Much like humans, our pets and companion animals suffer from degenerative diseases as a result of the ageing process, as well as long-term diseases influenced by genetics, exercise and diet.
Treatment and management of these diseases is crucial to maximising quality of life of both affected animals and their caregivers and can enable a long and pain free life for our animals. Our teams have also published on the significant impact chronic disease often has on caregivers of dogs with epilepsy and also on other conditions (e.g. feline diabetes research and canine Cushing’s research), which is quite unique to RVC
Through understanding how these diseases develop, including genetic and lifestyle risk factors, and investigating better management options that can improve wellbeing, our research teams have made a big difference to managing these chronic conditions.
The RVC has expertise in range of conditions, including diabetes, cardiac conditions, diseases especially affecting older cats, and musculoskeletal conditions including arthritis.
Here we describe two examples of how our work has impacted the treatment and understanding of diseases of animals, which have parallel conditions in humans.
Epilepsy is a complex brain disease which occurs in dogs as well as humans. Over 50,000 dogs are affected by epilepsy in the UK. Fewer than 1 in 6 dogs with epilepsy are seizure-free on standard medication. The RVC research team, focusing particularly on drug-resistant cases, has characterised risk factors for the development of drug-resistance, discovered behavioural and cognitive changes in these patients, as has pioneered new non-drug therapies to add to the epilepsy management tool-kit, to help these often challenging cases.
The work of our team has resulted in changes in the way that vets manage canine epilepsy, leading to more holistic disease management. Our studies have shown that management of the animals’ diet, alongside standard medications, can have direct impact on reducing the side effects of epilepsy drugs, improving control of seizures, improving behavioural changes commonly seen in these cases, and improving the overall quality of life for these animals.
To enable the delivery of this dietary support, our research has led to the development of commercial pet food that can be used in the management of canine epilepsy, enabling pet-owners and veterinarians to provide more effective support in managing this long-term condition.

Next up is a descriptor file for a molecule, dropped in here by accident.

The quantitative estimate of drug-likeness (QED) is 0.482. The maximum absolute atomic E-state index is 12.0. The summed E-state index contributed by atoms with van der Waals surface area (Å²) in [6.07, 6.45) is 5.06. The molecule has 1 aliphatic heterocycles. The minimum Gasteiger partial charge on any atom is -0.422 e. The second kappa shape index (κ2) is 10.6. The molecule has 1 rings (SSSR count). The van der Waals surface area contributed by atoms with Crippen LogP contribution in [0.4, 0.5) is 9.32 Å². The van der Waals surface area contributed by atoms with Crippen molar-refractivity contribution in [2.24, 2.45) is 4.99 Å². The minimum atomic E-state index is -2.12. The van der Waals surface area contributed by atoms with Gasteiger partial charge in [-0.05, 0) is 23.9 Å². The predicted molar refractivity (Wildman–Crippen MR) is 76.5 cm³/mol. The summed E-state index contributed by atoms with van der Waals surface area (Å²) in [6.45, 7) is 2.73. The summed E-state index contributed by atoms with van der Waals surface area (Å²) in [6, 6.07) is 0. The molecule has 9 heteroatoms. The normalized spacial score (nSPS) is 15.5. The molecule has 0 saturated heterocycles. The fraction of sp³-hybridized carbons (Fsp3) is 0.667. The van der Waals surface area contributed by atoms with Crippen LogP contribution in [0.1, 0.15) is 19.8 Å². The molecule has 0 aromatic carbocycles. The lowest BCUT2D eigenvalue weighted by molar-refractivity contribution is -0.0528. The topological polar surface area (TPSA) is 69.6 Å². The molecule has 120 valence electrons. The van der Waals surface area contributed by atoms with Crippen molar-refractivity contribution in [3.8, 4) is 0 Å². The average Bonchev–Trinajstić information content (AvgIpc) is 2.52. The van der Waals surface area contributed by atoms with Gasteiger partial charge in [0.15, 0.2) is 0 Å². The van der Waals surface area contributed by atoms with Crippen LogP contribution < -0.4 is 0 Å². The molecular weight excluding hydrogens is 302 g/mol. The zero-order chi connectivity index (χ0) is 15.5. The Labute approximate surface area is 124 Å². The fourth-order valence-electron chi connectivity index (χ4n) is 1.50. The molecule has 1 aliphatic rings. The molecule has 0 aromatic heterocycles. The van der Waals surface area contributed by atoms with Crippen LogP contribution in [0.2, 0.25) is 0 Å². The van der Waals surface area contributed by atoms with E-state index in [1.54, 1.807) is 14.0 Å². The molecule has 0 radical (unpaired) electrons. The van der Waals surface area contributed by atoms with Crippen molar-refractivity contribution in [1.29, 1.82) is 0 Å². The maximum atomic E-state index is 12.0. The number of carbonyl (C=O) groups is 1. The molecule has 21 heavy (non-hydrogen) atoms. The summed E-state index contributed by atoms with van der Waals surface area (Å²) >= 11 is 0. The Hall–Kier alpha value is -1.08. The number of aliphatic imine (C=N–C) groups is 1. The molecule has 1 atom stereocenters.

The RVC teams’ pioneering work continues, with researchers now developing non-invasive behavioural therapies for drug resistant cases in clinical trials, aimed at controlling both seizures and co-occurring anxiety.
Feline Chronic Kidney Disease
Chronic kidney disease (CKD) is a common problem in cats and dogs, especially in cats as they get older. Feline(cat) CKD is a life-long condition, also linked to the development of other long-term conditions, including disorders of the bone and high blood pressure.
In the 1990s, Professor Jonathan Elliott, in partnership with the animal charity PDSA, set up the RVC Geriatric Cat Clinic, offering free screening, diagnosis and care of elderly cats. Since then, more than 4000 cats have been screened and enrolled in longitudinal studies, including clinical trials.
Our clinical research over the years has led to significant impacts in the field that are relevant to general veterinary practice. Industry has used our findings to develop novel laboratory tests for earlier diagnosis of CKD, special formulations of cat food tailored to the different stages of CKD, and new drugs for the management of this disease and associated disorders. These products are now routinely used by vets all over the world as part of treatment plans for these animals.
Thus, positive impacts on veterinary practice and on animal health and welfare and, concomitantly, their owners’ wellbeing, have resulted directly from RVC’s research into this condition.